Today in U.S. military history: the first soldier in space

Today’s post is in honor of Spc. Allen D. Kokesh Jr. who was died on this day in 2006 from wounds sustained by an improvised explosive device attack on his vehicle in Baghdad. The 21-year-old from Yankton, S.D. was assigned to the South Dakota Army National Guard’s 1st Battalion, 147th Field Artillery.

1943: The submarine USS Growler (SS-215) spots the supply ship Hayasaki and begins a nighttime battle. The Japanese ship turns to ram the sub and rakes Growler‘s bridge with machine gun fire, wounding the skipper, Commander Howard W. Gilmore.

Unable to get off the bridge, Gilmore orders the crew to “Take her down!” — sacrificing his life to save his men. For his actions, Gilmore is awarded the Medal of Honor – the first of seven sub commanders to earn the nation’s top award for valor during World War II.

Meanwhile, the Imperial Japanese Navy completes Operation “Xe” – the evacuation of nearly 1,800 remaining troops from Guadalcanal. After six months of brutal fighting, nearly 15,000 Americans killed or wounded, and over 600 aircraft and dozens of ships lost, the island is now completely in American hands.

1965: Sappers cut their way through the defensive wires surrounding Camp Holloway in Pleiku, opening the way for 300 Viet Cong guerrillas to attack the helicopter base near Pleiku. Simultaneously, the VC attacks other nearby targets, killing eight Americans and wounding over 100, while destroying and damaging dozens of helicopters and planes. Pres. Lyndon Johnson orders a retaliatory strike, and 49 aircraft from the carriers USS Coral Sea (CV-43) and USS Hancock (CV-19) hit military targets along the de-militarized zone and in North Vietnam.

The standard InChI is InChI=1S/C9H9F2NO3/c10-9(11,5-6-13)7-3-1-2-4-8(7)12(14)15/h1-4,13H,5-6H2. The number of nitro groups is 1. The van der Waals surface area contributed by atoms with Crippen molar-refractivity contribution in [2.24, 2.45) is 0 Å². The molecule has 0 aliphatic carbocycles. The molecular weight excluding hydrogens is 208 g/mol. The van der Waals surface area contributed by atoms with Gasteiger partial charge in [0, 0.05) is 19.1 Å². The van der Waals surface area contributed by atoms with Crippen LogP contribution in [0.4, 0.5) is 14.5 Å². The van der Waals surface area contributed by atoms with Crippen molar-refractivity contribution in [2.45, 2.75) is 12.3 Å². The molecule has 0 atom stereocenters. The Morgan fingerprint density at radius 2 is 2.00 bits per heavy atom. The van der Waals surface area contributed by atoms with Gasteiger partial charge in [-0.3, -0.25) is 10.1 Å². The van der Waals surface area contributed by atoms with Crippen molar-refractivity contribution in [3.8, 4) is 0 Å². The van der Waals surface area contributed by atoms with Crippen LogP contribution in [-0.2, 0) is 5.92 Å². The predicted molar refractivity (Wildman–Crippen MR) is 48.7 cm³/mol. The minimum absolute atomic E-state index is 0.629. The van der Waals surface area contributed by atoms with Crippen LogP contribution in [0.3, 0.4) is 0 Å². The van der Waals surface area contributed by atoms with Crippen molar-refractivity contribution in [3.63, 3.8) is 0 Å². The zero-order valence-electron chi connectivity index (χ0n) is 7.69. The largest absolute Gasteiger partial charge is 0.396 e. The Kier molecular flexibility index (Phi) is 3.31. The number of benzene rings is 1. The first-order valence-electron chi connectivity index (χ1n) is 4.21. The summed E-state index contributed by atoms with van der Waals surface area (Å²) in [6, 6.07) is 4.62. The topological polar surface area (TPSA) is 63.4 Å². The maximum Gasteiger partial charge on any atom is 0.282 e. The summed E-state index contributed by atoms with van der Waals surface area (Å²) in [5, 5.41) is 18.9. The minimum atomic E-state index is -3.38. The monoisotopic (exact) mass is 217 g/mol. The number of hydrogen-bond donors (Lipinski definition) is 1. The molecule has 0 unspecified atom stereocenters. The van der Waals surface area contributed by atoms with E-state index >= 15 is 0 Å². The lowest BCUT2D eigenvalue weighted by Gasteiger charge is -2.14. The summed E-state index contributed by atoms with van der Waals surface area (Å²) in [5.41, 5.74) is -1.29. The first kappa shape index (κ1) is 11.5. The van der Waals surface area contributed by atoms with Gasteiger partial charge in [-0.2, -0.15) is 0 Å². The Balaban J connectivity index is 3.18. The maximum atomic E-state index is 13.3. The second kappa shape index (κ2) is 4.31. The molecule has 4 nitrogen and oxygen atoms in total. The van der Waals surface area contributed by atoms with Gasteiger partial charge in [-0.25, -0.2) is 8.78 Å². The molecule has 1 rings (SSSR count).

Soviet premier Alexei Kosygin was visiting Hanoi at the time of the U.S. strikes, and in two weeks, the Soviet Union begins shipping surface-to-air missiles to North Vietnam.

1984: (Featured image) Space Shuttle Challenger astronauts Bruce McCandless II (Capt., USN) and Robert L. Stewart (Col., USA) become the first humans to “walk” untethered in space, using nitrogen-powered Manned Maneuvering Units. McCandless was the son of Rear Adm. Bruce McCandless I, who earned the Medal of Honor during the Battle of Guadalcanal, and the grandson of Rear Adm. Willis W. Bradley, who earned the Medal of Honor during World War I. Stewart, a helicopter pilot with over 1,000 hours combat experience before joining NASA, is the first soldier in space.

NASA astronaut (and former Naval aviator) Bruce McCandless becomes the first human to “walk” untethered in space

[Originally published at]

Author: Chris Carter

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